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August 18, 2005

Miss Marple and the Lesbians

There's so much I want to say in this one entry that I hope everything comes through coherently.

Let me start with a disclaimer. I have surmised that the fewer opinions I have on matters of import, the happier I generally am. I would resolve to have no opinions on any matter, but as that is out of the question (being the second most opinionated person on Earth), I have resolved to confine my opinions to matters of interest in which I can speak with, if not true expertise, at least a modicum of understanding. This would, of course, greatly narrow the scope of my discussion to golden-age mysteries and ME. Given that neither subject would have an enormous audience, today I plan to regale you with tales of Golden Age mysteries.

One of the few mysteries I recall with any sense of detail at all is A Murder is Announced by Agatha Christie. I can't really account for why I recall this one, but I suspect that it was the first time I "solved" a mystery before the solution was revealed by the author. A Murder is Announced is by Agatha Christie and it features her detective Miss Marple (if the title hadn't already given this away.

I say I recall this book in some detail. I remembered as I was watching it that one of the victims was named Murgatroyd. Now, I had heard my mother say ten billion times "Heaven to Murgatroyd," and had puzzled over that expression long and hard. It had never occurred to me that Murgatroyd was a person's name. I also remember that the solution of the mystery hinged on the Shepherdess, and for me a seemingly cryptic statement from the one witness who could see anyting. In fact, this is what revealed the whole thing for me--so it wasn't really a fair solution, although, as the statement occurred a good 50 pages before the end and the discussion as to what was going on, I feel vindicated in considering this my first "solved" mystery--and solved on the clues.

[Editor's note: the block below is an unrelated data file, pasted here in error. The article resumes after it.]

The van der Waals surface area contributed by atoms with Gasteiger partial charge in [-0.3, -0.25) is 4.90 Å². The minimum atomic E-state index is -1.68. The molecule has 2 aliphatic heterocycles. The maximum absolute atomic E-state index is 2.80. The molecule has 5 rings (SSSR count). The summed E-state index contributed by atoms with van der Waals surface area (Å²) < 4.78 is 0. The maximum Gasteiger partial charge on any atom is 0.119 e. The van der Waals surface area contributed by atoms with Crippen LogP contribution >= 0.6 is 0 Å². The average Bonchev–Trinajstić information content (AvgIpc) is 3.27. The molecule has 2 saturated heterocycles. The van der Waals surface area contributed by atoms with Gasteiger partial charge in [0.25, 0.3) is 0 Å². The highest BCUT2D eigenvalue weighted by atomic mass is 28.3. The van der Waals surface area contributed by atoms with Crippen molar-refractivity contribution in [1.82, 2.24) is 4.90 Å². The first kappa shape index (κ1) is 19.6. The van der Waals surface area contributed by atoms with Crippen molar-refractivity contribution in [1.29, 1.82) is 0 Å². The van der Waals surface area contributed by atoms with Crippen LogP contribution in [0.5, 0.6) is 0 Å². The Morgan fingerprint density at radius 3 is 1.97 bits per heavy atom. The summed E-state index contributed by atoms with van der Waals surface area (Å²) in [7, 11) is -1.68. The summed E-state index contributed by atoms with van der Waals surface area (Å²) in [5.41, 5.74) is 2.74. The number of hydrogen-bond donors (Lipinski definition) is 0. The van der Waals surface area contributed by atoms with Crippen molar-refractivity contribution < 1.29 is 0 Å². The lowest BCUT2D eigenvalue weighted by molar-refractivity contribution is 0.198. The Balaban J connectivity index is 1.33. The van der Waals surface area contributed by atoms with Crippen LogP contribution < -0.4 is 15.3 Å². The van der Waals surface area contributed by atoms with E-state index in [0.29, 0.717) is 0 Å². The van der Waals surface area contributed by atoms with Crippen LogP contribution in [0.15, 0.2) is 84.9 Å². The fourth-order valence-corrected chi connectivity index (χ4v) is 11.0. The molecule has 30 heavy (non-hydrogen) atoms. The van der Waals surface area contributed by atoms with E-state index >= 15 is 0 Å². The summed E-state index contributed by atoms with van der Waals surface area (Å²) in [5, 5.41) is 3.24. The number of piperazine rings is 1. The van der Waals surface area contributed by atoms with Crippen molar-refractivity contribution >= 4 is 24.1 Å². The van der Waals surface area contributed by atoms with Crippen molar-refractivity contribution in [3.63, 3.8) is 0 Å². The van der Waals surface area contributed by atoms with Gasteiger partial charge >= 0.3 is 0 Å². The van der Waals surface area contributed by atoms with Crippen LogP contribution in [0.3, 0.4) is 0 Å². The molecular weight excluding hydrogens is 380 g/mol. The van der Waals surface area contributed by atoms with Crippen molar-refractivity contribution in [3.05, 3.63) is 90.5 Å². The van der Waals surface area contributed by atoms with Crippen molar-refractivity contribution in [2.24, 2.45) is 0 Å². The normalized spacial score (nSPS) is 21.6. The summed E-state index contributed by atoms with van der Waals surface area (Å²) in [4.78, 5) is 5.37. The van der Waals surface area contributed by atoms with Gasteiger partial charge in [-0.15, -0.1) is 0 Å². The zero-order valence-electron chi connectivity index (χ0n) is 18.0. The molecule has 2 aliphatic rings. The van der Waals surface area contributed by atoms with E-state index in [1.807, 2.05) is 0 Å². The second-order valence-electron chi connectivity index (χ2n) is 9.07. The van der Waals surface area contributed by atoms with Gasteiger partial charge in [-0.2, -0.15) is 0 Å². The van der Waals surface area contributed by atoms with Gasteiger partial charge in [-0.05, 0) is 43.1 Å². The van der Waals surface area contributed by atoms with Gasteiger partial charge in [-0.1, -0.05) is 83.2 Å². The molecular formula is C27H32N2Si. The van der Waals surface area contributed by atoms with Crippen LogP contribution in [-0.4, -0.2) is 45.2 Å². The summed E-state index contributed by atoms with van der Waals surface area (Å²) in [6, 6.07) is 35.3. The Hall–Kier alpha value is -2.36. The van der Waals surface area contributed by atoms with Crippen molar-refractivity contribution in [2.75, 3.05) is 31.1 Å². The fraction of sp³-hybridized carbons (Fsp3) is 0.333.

A new series has come out recently featuring Miss Marple mysteries. Now, Miss Marple has not had the kind cinematic treatment of Hercule Poirot, etc. Her history starts with the delightful Dame Margaret Rutherford--who was indeed a wonderful cinematic presence but about as far from the essence of Miss Marple as one could get. She did, however, have Dame Agatha's approval. I recall a movie (The Mirror Crack'd) in which Helen Hayes played Miss Marple to the delightful strains of semi-villain Elizabeth Taylor. Finally, Joan Hickson did a very fine job of playing the "fluffy" wool-gathering old lady who is sharp as steel underneath.

The present incarnation is played by Gwendolin McEwan, and I have to say that it is certainly interesting and novel. I would say that McEwan doesn't come anywhere within fifty yards of the character as written by Agatha Christie (that was hit dead-on by Joan Hickson) and yet, as an interpretation of the Christie character, this is certainly acceptable and interesting.

What I find a bit disturbing is the proliferation of sexual antics that seems to bestrew itself across the screen in this most recent set of productions. I've only viewed two so far--Body in the Library and A Murder is Announced. In each of these there was at least one lesbian relationship and any number of adulterous assignations. Now, I probably missed a great deal in my early readings, but I don't think Dame Christie wrote a Lesbian couple into every one of her novels. And with Body in the Library it is this Lesbian "folie a deux" that gives us the denouement.

I really don't have anything against lesbians, on screen or otherwise, but I do have a problem with "reclaiming literature." One can never, with any authority, discuss authorial intention. But I suspect toleration for lesbians was not one of the chief agendas of the Agatha Christie novels, nor do I suspect that the thought of lesbian attachements so frequently crossed Dame Christie's mind.

On the other hand, I can be a seriously inattentive reader, paying attention only to what the author wishes me to look at (hence I'm not particularly good at solving mysteries because I'm always chasing after red herrings) and it is entirely possible that the whole plethora of novels is veritably overrun with lesbians and who knows what.

However, one gets the distinct impression that Miss Marple herself may be lesbian--and while that may be so, it conflicts with my understanding of the novels. Not that that should be any sort of guide or parameter. Nevertheless, it seems odd that watching a random two out of four of these mysteries, I should twice encounter lesbian couples who are integral to the action.